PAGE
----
West Highland Free Press – 14 May 2015 by Michael Russell
Photograph: Charlie Hopkinson
MICHAEL RUSSELL attended – and was part of – this year’s Ullapool Book Festival. Here are just a few of the highlights…
Crime writer Val McDermid, arguably the top draw at this year’s Ullapool Book Festival, likened last week’s General Election result to the Reformation. Bringing the festival to a close, she said the “schism” that now divides an SNP-dominated anti-austerity Scotland from a uniformly-blue south of England really is on that scale.
“You have to wonder where we are going and how we get there,” McDermid added. “But that is one of the exciting things about being in Scotland right now. In England, people there are amazed at what has happened here because they don’t have the same sense of control over their lives or the same sense of political engagement. And it’s not just the chattering classes in Scotland who have this level of engagement — everyone is interested in it.”
McDermid, along with Ian Rankin, was the first to follow in William Mcilvanney’s bloody footprints (the creator of Laidlaw himself being a beneficiary of the revitalisation of the genre pioneered by PD James and Ruth Rendell). McDermid’s 28th novel, ‘The Skeleton Road’, starts with human remains discovered at the top of a Gothic tower in Edinburgh and, as is her wont, links recent events — in this case, the Balkan wars — with the dreaming spires of Oxford. Documenting social history is as important to her as creating gripping crime fiction.
I spent election day in Ullapool in the far north-west of Scotland for the book festival. Over dinner, writers of fiction, poets, travel writers and literary critics plunged into vigorous discussion. By the morning, the atmosphere was subdued and bemused. How could the English have done this?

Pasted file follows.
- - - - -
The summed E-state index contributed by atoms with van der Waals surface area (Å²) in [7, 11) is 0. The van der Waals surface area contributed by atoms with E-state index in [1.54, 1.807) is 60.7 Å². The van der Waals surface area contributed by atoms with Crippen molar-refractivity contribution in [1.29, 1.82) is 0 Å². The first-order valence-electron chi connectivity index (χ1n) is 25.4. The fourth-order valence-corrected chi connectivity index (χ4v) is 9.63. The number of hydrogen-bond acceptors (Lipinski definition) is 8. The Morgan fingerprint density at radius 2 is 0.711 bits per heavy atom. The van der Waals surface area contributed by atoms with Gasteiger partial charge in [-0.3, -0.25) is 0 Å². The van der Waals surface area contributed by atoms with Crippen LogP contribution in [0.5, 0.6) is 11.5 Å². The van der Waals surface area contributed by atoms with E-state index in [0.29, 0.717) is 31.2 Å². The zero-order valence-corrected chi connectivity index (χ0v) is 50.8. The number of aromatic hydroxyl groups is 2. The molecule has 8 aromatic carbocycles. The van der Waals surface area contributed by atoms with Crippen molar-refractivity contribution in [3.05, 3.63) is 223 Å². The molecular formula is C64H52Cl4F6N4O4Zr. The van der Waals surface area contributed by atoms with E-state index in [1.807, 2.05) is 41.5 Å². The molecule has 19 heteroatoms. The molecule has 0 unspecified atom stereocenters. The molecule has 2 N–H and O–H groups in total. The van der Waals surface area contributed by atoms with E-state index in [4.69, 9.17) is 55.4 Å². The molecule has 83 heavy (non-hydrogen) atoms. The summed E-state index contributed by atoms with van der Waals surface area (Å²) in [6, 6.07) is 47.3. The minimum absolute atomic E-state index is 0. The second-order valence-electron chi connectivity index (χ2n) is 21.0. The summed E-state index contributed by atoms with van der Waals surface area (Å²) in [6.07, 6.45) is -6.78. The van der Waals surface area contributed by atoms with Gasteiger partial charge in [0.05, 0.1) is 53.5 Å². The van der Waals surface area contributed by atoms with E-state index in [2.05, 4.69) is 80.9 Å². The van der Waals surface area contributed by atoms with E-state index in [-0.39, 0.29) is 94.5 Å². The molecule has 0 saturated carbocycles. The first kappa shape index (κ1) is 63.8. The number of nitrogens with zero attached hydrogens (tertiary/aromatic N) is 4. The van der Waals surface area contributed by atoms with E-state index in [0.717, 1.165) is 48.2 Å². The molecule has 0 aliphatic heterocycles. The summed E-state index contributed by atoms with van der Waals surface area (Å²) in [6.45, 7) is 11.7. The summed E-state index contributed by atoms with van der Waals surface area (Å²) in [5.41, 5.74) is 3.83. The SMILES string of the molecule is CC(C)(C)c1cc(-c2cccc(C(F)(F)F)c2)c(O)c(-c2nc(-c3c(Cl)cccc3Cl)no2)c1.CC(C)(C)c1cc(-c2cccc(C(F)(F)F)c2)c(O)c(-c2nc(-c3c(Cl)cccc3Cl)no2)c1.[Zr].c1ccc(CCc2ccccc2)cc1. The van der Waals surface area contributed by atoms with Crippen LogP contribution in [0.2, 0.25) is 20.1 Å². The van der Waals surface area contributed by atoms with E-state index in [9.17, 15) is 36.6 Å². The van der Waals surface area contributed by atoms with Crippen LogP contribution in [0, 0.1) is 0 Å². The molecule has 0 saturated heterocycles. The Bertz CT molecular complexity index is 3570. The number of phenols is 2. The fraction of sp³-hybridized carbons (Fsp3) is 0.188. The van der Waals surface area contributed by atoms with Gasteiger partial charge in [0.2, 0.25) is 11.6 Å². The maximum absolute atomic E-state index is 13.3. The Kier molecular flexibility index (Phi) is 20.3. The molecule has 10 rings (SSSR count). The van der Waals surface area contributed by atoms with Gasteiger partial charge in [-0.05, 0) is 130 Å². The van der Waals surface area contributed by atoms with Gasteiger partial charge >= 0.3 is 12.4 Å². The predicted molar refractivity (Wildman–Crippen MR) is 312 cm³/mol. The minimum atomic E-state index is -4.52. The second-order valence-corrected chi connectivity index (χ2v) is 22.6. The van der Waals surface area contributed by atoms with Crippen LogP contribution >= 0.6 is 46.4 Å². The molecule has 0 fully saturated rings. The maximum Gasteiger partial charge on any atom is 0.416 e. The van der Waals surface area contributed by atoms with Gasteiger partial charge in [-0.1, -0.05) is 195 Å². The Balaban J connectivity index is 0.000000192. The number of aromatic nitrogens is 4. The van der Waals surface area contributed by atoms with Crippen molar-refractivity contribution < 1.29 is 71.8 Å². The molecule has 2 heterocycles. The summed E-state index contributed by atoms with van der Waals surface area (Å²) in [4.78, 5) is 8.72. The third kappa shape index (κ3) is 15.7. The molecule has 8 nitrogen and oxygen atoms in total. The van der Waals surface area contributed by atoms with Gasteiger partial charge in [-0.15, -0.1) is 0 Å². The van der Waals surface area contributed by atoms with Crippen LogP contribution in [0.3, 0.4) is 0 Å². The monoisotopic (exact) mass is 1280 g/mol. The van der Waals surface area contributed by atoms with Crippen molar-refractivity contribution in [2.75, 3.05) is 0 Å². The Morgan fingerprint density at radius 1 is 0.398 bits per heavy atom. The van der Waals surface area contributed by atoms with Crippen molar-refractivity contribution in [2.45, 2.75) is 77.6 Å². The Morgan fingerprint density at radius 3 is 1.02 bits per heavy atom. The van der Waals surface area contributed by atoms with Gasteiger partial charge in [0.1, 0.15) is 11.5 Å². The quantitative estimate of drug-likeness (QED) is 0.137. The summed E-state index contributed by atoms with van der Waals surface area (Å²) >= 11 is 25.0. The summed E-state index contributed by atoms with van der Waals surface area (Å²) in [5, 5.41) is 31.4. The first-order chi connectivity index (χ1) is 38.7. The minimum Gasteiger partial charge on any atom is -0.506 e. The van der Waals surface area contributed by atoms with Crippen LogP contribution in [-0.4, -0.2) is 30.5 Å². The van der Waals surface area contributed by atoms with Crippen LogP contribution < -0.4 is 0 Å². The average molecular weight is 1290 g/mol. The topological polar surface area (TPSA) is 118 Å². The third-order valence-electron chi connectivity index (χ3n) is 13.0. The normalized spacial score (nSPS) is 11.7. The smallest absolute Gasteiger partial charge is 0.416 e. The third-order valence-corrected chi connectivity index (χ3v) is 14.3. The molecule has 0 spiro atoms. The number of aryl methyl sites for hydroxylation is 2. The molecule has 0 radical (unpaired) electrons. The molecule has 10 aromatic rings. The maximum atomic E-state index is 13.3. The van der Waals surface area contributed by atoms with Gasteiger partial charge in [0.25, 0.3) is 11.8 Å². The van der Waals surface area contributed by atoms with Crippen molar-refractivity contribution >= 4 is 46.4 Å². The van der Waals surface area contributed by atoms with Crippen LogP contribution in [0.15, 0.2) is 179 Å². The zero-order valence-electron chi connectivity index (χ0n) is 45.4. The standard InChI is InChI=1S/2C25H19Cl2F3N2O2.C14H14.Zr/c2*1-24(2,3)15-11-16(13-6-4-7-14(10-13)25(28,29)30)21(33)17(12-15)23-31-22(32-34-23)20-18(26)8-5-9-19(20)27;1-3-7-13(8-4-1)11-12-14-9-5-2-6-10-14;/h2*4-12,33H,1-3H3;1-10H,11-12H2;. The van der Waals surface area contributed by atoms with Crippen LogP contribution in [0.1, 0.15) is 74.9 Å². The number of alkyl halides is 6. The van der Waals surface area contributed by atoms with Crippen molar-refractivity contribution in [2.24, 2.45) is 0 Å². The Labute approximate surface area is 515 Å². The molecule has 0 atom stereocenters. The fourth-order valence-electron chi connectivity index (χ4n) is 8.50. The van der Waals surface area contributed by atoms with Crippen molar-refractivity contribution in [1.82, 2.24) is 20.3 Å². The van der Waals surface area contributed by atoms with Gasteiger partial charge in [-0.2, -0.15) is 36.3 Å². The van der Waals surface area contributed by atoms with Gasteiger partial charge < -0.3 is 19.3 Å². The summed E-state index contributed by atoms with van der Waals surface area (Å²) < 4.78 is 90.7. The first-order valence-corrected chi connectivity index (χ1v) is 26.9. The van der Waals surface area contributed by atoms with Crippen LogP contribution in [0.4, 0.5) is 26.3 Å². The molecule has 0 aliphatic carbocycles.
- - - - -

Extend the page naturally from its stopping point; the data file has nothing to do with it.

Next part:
After the election, the burning need for the English and the Scots to understand each other is clear. I prescribe a course of reading
The overwhelming majority of Scots who supported the SNP in Thursday’s election have nothing against the English. We don’t hate you. We’re not eaten up with envy either. We’re not trying to pick your pockets or force-feed you haggis. We acknowledge that we lost the referendum vote last year. We know last week was not a rerun. We understand that for the time being, we are all in this together.
Photograph: Rupert Hartley/Rex Shutterstock
We’re not dancing in the streets, in spite of a party specifically committed to making Scotland’s voice heard having claimed 56 seats out of 59. We’re not cracking open the champagne, even though we’ve made our point to the two main parties and their Lib Dem lapdogs – you don’t speak for us or our aspirations. We’re not rejoicing the way we anticipated because we know what’s coming.
Scotland voted SNP and England voted Tory. It’s not our fault David Cameron has five more years. If every voter in Scotland had obeyed Jim Murphy, Labour would still have been 40 seats adrift of power.
No one can equal Ruth Rendell’s range or accomplishmentVal McDermid
Current British crime writing owes much to a writer who consistently showed that the genre can continually reinvent itself…
Ruth Rendell was deservedly the most decorated of British crime writers. Among her many distinctions were a clutch of Daggers (four gold, one silver and the diamond for a lifetime of achievement) and two Edgars from the Mystery Writers of America who also gave her their Grandmaster Award. She was also garlanded with the Sunday Times Award for Literary Excellence.